I’m writing this review in two parts. The first part will be a first impression as I grabbed this one randomly off of the book shelf at my local library. The second part will be the actual review and will contain minor spoilers (but nothing major to the plot) It’s probably important to note that this book has since been retitled and is now called Frozen. It is the first book in the Cold Awakening Trilogy.
I was extremely excited to read this book. The circuit board cover design and metallic blue title caught my eye almost immediately. On closer examination there was a quote from Scott Westerfeld (Uglies series). I enjoy his work very much and if he enjoys it then I am more than willing to give it a try. The blurb describes a teenage girl who is nearly killed in a horrific accident and has her memories and personality uploaded into a new mechanical body. When she gets back home the whole of society shuns her and she starts to question whether living as a machine is actually living at all. At first I was a bit cautious of the blurb because the main character, Lia, is described as “beautiful, popular and destined for success”. She seemed a bit too perfect and whilst I enjoy strong female characters I normally prefer reading about the underdogs. However, I decided to read it because the possibility for exploring so many important questions was appealing.
“A spell-binding story about loss, rebirth, and finding out who we really are inside. This intense and moving novel will wind up under your skin.”
—Scott Westerfeld, author of the Uglies series
I was disappointed with this book. I think that’s the nicest way to put it. The blurb hyped it up to be some sort of philosophical debate within an exciting novel but there was a distinct lack of both excitement and debate. The main character was quite whiny and dull, even when she was with friends or doing a daring activity. She showed a distinct lack of emotion. Robots don’t normally show much emotion externally but you would have thought that someone who had been turned into a robot against their will would have some emotions to express even if it’s in their head. It’s written in first person and this gives us a direct view of Lia’s life. She seems to quite passively let things happen to her and on the odd occasion she does get upset the feeling seems to go away quite quickly.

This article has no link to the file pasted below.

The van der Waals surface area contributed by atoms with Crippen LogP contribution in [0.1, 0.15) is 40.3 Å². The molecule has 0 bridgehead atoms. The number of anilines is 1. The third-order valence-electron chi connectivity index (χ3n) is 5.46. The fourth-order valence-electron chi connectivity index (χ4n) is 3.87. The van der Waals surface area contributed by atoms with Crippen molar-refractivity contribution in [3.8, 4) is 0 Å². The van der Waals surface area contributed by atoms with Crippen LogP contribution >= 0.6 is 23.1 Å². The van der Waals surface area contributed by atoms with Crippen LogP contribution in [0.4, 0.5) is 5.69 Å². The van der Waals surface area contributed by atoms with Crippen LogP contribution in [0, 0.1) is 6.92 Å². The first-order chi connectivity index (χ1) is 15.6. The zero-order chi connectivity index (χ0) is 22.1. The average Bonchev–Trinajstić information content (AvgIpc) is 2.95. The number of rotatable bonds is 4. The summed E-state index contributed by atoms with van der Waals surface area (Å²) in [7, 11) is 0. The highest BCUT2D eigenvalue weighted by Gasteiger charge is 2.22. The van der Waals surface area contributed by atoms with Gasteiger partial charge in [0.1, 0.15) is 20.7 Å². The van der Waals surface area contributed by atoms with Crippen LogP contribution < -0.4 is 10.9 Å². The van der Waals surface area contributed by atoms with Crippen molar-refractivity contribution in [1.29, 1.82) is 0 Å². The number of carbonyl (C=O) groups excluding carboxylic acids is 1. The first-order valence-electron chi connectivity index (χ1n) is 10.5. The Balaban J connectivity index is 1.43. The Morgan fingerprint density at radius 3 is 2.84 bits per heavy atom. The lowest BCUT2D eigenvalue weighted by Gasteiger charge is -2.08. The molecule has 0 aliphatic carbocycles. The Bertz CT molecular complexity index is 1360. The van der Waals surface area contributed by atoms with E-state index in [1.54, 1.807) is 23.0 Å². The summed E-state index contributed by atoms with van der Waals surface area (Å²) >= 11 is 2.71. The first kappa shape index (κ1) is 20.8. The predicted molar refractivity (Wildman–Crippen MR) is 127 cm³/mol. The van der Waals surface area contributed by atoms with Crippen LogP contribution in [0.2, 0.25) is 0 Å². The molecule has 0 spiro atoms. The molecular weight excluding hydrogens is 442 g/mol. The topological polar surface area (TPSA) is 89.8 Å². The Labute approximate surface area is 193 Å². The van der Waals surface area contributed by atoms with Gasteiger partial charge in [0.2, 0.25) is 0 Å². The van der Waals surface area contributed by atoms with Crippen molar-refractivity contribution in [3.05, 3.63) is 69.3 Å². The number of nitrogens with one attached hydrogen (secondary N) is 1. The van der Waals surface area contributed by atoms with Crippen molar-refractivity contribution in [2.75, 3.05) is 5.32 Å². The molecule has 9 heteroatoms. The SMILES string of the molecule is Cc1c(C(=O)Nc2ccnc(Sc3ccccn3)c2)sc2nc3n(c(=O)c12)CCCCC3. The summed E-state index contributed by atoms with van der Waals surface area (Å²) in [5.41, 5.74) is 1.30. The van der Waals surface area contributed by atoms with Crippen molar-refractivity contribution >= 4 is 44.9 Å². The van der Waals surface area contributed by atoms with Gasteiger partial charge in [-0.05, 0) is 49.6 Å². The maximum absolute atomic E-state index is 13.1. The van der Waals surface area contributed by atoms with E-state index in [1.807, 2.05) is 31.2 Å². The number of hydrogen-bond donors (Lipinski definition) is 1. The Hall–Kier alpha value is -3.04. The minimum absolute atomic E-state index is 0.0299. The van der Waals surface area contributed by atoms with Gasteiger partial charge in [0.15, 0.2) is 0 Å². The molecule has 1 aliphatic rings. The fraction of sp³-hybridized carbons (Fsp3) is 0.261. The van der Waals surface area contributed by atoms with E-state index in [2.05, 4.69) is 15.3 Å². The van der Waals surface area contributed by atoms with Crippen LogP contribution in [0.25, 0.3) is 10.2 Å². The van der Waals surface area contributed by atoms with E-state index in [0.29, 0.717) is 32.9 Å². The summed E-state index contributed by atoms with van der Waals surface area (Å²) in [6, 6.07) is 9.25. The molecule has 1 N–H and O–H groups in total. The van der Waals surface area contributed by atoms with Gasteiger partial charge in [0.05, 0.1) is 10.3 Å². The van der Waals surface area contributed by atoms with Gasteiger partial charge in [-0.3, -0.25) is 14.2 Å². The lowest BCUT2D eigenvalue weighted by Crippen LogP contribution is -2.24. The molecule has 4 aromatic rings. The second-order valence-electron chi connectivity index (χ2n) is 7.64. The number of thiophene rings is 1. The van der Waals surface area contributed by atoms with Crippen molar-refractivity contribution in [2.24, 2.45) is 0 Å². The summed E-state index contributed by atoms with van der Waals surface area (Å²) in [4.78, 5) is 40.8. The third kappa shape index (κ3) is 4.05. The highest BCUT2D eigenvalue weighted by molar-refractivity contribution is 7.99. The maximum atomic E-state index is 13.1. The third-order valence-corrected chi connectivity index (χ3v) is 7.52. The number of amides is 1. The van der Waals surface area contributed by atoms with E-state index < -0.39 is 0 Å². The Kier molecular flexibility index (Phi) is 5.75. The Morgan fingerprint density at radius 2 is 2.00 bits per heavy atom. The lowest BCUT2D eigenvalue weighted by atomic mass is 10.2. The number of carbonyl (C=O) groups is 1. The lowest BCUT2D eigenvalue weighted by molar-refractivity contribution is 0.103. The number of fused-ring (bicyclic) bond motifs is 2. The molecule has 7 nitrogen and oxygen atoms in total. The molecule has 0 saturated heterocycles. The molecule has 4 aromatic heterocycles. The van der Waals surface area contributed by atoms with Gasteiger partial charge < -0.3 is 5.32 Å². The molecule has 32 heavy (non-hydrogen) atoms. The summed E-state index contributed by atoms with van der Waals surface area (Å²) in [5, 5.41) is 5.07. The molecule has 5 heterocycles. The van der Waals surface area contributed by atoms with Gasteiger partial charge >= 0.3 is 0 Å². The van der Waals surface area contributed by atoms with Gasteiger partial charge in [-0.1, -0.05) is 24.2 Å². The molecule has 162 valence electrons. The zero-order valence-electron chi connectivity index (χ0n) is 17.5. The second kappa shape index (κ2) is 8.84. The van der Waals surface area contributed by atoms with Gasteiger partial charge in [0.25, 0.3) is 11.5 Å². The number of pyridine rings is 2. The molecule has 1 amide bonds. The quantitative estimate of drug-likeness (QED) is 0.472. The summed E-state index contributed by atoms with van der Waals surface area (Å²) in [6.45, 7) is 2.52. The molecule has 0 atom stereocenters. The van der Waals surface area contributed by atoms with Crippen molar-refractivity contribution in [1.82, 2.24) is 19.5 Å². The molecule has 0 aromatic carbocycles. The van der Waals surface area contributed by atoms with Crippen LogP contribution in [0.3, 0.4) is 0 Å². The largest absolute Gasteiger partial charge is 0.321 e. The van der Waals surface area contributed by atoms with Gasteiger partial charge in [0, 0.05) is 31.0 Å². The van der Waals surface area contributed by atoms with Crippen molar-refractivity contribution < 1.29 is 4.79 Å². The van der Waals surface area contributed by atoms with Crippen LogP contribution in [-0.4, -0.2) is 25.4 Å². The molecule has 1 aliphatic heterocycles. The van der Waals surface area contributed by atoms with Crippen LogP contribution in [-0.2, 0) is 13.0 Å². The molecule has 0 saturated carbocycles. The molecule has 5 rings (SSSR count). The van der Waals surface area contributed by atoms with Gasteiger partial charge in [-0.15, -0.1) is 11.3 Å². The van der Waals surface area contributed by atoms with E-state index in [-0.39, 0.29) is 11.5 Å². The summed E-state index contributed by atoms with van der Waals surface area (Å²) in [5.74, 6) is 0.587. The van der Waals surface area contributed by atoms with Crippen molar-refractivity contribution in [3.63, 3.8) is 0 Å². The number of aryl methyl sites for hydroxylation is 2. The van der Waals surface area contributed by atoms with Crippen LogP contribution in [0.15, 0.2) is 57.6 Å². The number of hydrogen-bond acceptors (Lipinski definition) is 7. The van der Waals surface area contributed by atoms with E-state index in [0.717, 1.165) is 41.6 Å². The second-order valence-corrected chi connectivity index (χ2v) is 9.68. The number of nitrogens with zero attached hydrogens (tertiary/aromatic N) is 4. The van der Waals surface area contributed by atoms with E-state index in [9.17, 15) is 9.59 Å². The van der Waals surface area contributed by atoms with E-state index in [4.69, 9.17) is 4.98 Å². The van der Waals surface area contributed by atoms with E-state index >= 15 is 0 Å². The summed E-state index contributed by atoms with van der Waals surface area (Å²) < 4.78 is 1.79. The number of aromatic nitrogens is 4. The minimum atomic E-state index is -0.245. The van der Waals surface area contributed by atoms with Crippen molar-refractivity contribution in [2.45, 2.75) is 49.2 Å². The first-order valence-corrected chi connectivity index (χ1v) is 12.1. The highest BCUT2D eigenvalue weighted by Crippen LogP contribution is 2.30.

Another thing I disliked was the unnecessary love story. It was extremely one sided, and whilst unrequited love can be interesting to read about, this one definitely isn’t. Auden is in love with Lia, and when she rejects him (I’m perfectly okay with this, she’s just been made a robot. She has better things to worry about) he gets quite nasty. He reminds me of one of those ‘nice guys’ who think that of they are friendly to a woman who needs a shoulder to cry on then she automatically owes him her love. This whole story arc was unneeded and possibly could have been deleted to add more room for character development.
I do have one positive and that is that the book is very well written. It has a good amount of description to the amount of speech. Another interesting thing is that their are small quotes from each chapter the chapter titles, they normally described the main theme or idea presented in the chapter.
Overall I would give this 3 stars out of 5. I will not be reading the other books in the series as I didn’t become particularly invested in the characters or the actual story line. I don’t think there was enough description of the dystopian future to be able to build the world in my mind. I don’t recommend putting this book at the top of your reading list, although if you want something that you don’t particularly have to concentrate on then this might be for you.